A supermassive black hole violently tears apart a star and launches a relativistic jet towards Earth

A supermassive black hole violently tears apart a star and launches a relativistic jet towards Earth

Tidal disturbance event illustration

Illustration of a Tidal Disturbance Event (TDE). Credit: Carl Knox – OzGrav, ARC Center of Excellence for Gravitational Wave Discovery, Swinburne University of Technology

Rare observation of a luminous jet spewed by a supermassive black hole

Astronomers Discover Bright Optical Flare Caused By Dying Star’s Encounter With Supermassive

black hole
A black hole is a place in space where the gravitational field is so strong that not even light can escape. Astronomers classify black holes into three categories based on their size: miniature, stellar, and supermassive black holes. Miniature black holes could have a mass less than that of our Sun and supermassive black holes could have a mass equivalent to billions of our Sun.

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What happens when a dying star flies too close to a supermassive black hole?

Several things happen, according to University of Maryland (UMD) astronomer Igor Andreoni: first, the star is violently ripped apart by the black hole’s gravitational tidal forces—similar to how the Moon pulls tides on Earth but with greater strength. Next, pieces of the star are captured into a swiftly spinning disk orbiting the black hole. Finally, the black hole consumes what remains of the doomed star in the disk. This is what astronomers call a tidal disruption event (TDE).

However, in some extremely rare cases, the supermassive black hole launches “relativistic jets” after destroying a star. These are beams of matter traveling close to the speed of light. Andreoni discovered one such case with his team in the Zwicky Transient Facility (ZTF) survey in February 2022. After the group publicly announced the sighting, the event was named “AT 2022cmc.” The team published its findings on November 30, 2022, in the journal Nature.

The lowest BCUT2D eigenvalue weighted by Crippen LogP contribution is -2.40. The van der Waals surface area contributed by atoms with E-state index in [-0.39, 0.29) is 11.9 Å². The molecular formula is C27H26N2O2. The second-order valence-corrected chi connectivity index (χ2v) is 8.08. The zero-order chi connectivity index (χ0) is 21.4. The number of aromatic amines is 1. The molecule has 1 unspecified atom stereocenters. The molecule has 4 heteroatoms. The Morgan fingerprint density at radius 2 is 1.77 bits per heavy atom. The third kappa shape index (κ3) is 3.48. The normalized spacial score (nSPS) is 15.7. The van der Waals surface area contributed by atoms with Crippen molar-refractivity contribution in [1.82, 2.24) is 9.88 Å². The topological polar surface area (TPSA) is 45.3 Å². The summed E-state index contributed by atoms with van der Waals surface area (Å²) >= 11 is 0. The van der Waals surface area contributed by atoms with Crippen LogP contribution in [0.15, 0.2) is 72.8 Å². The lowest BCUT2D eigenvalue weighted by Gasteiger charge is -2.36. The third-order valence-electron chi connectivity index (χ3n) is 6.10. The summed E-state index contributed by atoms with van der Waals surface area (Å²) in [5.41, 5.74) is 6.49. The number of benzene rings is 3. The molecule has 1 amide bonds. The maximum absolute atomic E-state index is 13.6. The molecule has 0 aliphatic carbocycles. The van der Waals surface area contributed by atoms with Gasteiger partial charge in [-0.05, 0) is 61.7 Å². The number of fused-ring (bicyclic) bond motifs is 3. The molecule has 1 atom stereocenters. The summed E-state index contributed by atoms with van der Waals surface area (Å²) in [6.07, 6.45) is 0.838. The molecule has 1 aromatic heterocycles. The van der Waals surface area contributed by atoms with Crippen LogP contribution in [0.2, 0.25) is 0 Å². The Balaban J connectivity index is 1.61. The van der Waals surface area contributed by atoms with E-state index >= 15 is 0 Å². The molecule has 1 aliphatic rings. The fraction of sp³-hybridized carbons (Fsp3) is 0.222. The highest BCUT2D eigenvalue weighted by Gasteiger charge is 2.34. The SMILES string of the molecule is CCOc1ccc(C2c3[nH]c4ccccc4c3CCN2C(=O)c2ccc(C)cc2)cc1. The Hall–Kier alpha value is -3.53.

“The last time scientists discovered one of these jets was well over a decade ago,” said Michael Coughlin, an assistant professor of astronomy at the University of Minnesota Twin Cities and co-lead on the project. “From the data we have, we can estimate that relativistic jets are launched in only 1% of these destructive events, making AT 2022cmc an extremely rare occurrence. In fact, the luminous flash from the event is among the brightest ever observed.”

TDE Emissions Illustration

TDE emissions. Credit: Zwicky Transient Facility/R.Hurt (Caltech/IPAC)

Before AT 2022cmc, the only two previously known jetted TDEs were discovered through gamma-ray space missions, which detect the highest-energy forms of radiation produced by these jets. As the last such discovery was made in 2012, new methods were required to find more events of this nature. To help address that need, Andreoni, who is a postdoctoral associate in the Department of Astronomy at UMD and Zwicky Transient Facility

The Zwicky Transient Facility scans the sky using a state-of-the-art wide-field camera mounted on the Samuel Oschin telescope at the Palomar Observatory in Southern California. Credit: Palomar Observatory/Caltech

Follow-up observations with many observatories confirmed that AT 2022cmc was fading rapidly and the ESO Very Large Telescope revealed that AT 2022cmc was at cosmological distance, 8.5 billion light years away.


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